Although evangelical and Canadian histories have tended to under-examine the contributions of women, an emphasis on the example of Phoebe Palmer readily offers a visible standard of Canadian evangelical emancipation.
Abundant canonical, literary, and epigraphical evidence proves women were ordained leaders in the church for centuries. Women who aspire to ordained ministry today can be encouraged by the rich history of women’s ordination.
The tradition of women raising the eucharistic cup is witnessed from the late 100s to the mid-500s, including evidence from the three oldest surviving iconographic artifacts that depict early Christians in real churches.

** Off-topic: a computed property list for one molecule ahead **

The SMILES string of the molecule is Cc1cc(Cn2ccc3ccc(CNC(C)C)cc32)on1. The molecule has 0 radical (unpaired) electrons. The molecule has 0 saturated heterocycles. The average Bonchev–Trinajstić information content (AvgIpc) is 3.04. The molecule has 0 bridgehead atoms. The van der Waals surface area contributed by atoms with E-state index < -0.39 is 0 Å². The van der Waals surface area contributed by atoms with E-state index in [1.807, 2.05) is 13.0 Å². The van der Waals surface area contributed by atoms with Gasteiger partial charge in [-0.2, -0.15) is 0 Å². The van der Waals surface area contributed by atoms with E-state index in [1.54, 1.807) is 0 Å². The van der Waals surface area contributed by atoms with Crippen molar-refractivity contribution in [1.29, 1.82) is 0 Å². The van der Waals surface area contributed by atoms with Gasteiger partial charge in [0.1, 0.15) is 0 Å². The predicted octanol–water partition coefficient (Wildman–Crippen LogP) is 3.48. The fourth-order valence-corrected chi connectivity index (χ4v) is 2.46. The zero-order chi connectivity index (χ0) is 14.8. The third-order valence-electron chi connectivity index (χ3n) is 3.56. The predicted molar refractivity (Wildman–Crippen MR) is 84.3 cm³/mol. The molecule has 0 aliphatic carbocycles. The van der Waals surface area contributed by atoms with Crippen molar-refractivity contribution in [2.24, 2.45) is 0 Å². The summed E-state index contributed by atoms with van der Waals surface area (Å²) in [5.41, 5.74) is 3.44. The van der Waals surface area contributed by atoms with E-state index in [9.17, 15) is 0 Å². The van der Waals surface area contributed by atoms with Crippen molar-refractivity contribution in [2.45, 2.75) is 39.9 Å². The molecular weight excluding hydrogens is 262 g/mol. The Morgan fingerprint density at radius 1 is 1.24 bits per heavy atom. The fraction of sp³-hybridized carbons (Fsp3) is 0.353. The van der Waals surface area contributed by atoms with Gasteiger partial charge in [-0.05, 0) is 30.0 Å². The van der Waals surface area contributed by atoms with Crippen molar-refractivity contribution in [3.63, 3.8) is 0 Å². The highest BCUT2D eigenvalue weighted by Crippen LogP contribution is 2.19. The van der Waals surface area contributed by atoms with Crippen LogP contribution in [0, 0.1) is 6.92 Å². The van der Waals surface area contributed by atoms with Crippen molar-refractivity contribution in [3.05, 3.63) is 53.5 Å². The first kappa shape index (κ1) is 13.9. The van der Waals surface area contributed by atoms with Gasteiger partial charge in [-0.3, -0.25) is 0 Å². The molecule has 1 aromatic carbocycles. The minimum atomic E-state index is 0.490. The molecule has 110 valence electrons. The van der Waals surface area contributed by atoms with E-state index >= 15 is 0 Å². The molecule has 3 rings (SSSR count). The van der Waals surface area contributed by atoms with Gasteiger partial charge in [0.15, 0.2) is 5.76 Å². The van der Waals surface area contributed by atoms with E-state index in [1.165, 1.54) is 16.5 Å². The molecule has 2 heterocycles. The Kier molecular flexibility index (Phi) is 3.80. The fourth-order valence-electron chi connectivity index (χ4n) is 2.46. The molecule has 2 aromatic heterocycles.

Maria Woodworth Etter, known both as the Trance Evangelist and the Mother of the Pentecostal movement, lived and preached in an era when women were required to be silent in church and submit to their husbands.
Many evangelicals do not know how to read the very texts they claim establish their distinctive identity. Far from viewing the biblical texts too reverently typical evangelical approaches fail to respect the textenough.
Two competing visions—egalitarianism and complementarianism—are embedded within Christian pre-marriage counselling. This article examines how differing interpretations of Scripture shape marriage advice.